Development & Nature Can Mix: Singapore Ambassador-At-Large Prof. Tommy Koh
March 1, 2012
We can achieve development in harmony with nature, says Prof. Tommy Koh in an interview with the Asian Development Bank on challenges for the Asian region in the 21st century.
AsianScientist (Mar. 1, 2012) – “I think we have lost the balance between development on the one side and environment on the other,” said Singapore’s Ministry of Foreign Affairs Ambassador-at-Large, Tommy Koh, in an interview yesterday with the Asian Development Bank on challenges for the Asian region in the 21st century.
The ambassador expressed concern over the state of the environment in Asia, and highlighted the positive example set by Japan and Korea in areas of sustainable development.
“Again we are not doing so well, with few exceptions and Japan and Korea being two of them, in our quest for growth for development. The result is clear to all. Air pollution is pervasive in Asia, in most countries the water is not potable, the rivers are polluted, the seas are not swimmable, the land is degraded, food is contaminated,” the Ambassador said.
But it is not all doom and gloom, he said, as it is possible to achieve development in harmony with nature.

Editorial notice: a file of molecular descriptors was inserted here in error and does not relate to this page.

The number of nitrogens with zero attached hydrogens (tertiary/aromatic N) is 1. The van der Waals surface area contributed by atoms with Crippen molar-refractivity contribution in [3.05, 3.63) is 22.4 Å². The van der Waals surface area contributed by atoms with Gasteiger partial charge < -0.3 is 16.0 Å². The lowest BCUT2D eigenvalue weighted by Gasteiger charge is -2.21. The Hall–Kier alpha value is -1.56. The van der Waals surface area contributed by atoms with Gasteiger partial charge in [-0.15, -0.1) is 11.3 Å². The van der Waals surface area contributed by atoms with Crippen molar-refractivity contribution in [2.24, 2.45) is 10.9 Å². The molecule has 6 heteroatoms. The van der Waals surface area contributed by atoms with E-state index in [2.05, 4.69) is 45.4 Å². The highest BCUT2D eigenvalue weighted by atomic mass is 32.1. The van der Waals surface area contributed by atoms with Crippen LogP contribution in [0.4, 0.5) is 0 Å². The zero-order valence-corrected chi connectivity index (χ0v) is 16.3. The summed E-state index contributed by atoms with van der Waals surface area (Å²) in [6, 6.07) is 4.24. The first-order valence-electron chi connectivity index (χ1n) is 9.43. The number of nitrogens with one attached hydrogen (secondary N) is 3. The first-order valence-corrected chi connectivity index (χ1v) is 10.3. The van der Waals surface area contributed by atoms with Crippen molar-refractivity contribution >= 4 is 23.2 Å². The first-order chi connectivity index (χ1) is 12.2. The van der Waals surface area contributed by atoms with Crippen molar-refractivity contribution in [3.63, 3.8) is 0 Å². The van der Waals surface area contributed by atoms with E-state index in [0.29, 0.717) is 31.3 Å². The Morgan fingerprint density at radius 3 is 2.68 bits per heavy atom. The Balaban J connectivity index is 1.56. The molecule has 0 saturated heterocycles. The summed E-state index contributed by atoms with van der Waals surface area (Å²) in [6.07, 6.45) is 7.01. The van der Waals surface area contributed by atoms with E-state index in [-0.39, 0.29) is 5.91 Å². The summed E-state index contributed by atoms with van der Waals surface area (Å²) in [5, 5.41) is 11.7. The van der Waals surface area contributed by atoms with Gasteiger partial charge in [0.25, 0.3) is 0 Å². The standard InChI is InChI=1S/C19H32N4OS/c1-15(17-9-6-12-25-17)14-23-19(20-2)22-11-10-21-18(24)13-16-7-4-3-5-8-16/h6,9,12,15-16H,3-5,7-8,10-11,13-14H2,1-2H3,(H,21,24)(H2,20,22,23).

“The situation in most Asian countries is bad. But Japan and Korea have shown us the way, that you can achieve development in harmony with nature,” he said.
“We don’t have to look to the West, we can look to ourselves. Look at the Asian family, there are Asian best practices which the rest of Asia can emulate,” he added.
Linking sustainable development with good governance, Ambassador Koh stressed the need to reduce corruption for some of these goals to be achieved.
“I think the situation in Asia today is not good, with very few exceptions. Corruption is very high in most Asian countries. So we really need to redouble our efforts in the coming years, to strengthen the rule of law and weaken the rule of man,” he said.
Sustainable development must also be treated as a national priority across Asia, he said.
“(We need) to mobilize all the forces within our society: political, business, civil society, in order to rid ourselves of what I call this ‘cancer’ eating at the heart of Asia,” he said.
Finally, he emphasized that Asia could be a “role model” for itself, by replicating the successes of countries that have scored well on the non-corruption index, namely Singapore, Hong Kong, and Japan.
“So if you ask me, is the problem insuperable, I say no. If we have the political will, can Asia embrace sustainability, I say yes. Am I confident that Asia will do so? I confess I don’t know,” he mused.
Source: Asian Development Bank.
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